R. Keith Collins | 8/6/2013 12:41:31 AM
Each year soybean producers must decide the optimum time to stop irrigating soybeans. Research has shown that failing to provide adequate moisture through maximum dry weight accumulation can result in as much as 10 bu/acre yield loss. A good rule of thumb for terminating irrigation is to determine if 50% or more of the upper two pods on plants have seeds that are touching within the pod. This will usually correspond with R6 – R6.5 growth stages on Group IV varieties. At this point, if there is good soil moisture then irrigation can be ended. If soil moisture is dry or becoming dry with little or no chance of rain then soybeans will benefit from a final irrigation.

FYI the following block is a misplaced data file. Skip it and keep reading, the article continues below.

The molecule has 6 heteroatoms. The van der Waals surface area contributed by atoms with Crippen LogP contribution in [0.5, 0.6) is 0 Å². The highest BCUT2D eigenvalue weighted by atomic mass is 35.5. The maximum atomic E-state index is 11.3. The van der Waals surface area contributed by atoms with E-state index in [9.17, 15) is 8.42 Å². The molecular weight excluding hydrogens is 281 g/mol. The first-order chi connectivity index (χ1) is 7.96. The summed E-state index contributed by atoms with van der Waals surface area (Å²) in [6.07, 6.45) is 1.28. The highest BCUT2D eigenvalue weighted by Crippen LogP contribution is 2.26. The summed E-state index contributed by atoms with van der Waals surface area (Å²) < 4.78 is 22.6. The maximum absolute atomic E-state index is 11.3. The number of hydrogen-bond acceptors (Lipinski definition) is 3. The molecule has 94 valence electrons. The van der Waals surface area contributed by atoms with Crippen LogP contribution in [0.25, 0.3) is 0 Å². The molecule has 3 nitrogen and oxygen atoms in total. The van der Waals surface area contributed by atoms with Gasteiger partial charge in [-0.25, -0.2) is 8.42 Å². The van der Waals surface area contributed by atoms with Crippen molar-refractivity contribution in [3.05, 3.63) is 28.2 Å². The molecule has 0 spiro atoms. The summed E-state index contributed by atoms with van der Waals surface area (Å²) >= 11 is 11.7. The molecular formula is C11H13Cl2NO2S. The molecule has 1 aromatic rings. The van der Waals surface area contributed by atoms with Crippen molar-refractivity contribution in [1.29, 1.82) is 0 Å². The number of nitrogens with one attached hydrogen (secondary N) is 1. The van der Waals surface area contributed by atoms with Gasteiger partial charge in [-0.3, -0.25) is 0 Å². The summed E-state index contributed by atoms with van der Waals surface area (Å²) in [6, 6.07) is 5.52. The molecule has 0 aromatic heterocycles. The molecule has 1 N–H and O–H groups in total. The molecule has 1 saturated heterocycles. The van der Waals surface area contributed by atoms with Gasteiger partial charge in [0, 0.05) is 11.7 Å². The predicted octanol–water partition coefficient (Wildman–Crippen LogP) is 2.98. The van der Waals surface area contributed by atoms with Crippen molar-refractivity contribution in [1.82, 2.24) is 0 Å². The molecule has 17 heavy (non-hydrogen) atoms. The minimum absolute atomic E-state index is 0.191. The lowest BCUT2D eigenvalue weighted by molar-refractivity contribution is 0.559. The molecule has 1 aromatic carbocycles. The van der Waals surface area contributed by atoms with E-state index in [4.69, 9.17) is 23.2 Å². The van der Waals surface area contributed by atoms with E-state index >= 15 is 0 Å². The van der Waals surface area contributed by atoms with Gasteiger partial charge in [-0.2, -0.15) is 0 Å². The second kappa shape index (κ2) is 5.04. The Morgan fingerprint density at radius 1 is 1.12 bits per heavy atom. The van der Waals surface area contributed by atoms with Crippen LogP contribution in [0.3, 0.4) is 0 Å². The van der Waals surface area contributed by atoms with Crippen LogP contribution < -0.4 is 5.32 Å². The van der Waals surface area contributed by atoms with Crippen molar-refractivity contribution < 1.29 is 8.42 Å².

If after opening pods not all seeds have separated from membrane, then an application of harvest aids will result in some yield loss. These recommendations are based on earliest application timing without sacrificing yield. Producers will need to decide if yield loss from earlier applications can be offset by other benefits associated with early harvest.
Below is cotton acreage mapped by the Boll Weevil Eradication Program.
Parish: Mapped Acres
2013 State Total 127,575.19
2012 State Total 225,760.26
2011 State Total 284,964.00